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Historic Clash is Bittersweet for Harbaugh Family
When his sons make NFL history on Thanksgiving, head coaching from opposite sidelines at M&T Bank Stadium in Baltimore, Jack Harbaugh doesn't want to be there.
Sure, he and his wife Jackie will be on hand for the pregame warm-ups, before their sons John and Jim lead the Baltimore Ravens and the San Francisco 49ers, respectively, on a Thursday night game televised on the NFL Network. But the parents will bolt the stadium before kickoff to a destination yet to determined - in part because of the conflicted emotions, in part because they don't want to be a distraction.
" 'Who you rooting for?' That's not only a tough question, but an impossible one to answer," Harbaugh said. "Our hope is, both football teams are well-coached, well-disciplined, and well-prepared, and the two teams will decide it in a three-hour game Thursday night."
Spoken like a lifelong coach. However, his tenor changes as he expounded on the uniqueness of the conversation that has many wondering if the Harbaughs - coaches of two division-leading teams - are the first family of the NFL.
"This is their profession, what they do," Jack said. "We're glad they're happy, but we take a great deal more satisfaction when we hear stories of what they do behind the scenes that reflect that they’re good people.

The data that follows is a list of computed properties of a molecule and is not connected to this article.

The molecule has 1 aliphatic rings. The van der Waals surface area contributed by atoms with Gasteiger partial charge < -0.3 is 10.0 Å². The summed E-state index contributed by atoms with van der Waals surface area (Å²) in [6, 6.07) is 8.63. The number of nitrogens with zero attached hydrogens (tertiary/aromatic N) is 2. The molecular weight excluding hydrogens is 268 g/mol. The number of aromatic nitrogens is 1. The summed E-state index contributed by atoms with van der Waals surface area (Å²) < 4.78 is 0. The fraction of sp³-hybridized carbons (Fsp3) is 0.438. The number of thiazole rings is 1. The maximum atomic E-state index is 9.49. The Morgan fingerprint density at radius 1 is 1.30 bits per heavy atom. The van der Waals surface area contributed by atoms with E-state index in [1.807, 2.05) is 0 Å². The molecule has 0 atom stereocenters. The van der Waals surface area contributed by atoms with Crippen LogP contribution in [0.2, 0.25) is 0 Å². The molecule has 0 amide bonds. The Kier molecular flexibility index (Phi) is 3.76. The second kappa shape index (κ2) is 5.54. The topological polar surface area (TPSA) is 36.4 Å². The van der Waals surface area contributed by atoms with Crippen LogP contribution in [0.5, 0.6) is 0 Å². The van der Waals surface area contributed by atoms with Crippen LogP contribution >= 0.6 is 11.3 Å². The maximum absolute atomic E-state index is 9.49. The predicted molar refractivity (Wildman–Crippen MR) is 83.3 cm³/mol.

"Those, for us, are the crowning moments."
Ultimate coaching tree
The first and only other instance in which the Harbaugh brothers competed in a similar setting occurred in Ann Arbor, Mich., where the family lived for seven years. John was on the Baskin-Robbins team, the premier American Legion baseball team in the area, featuring starters from the local high schools. Jim didn't make that squad, so he - with the help of Jack - formed a team called the Sheriff's All-Stars.
The two teams met in the championship game, but John's team prevailed 1-0.
"It was heartbreaking for the Sheriff's All-Stars," said Jim, who is in his first year with the 49ers. "That would have been right up there with Rocky and Miracle on Ice."
The brothers Harbaugh were regulars at Michigan's football facilities, running around and playing catch on the fields.
"We were always around football," said John, who is 15 months older than Jim. "We were always on the field, in the locker room."
While he was head coach at Western Michigan and Western Kentucky, Jack didn't discourage the presence of his assistants' children. It's a philosophy that both his sons have embraced.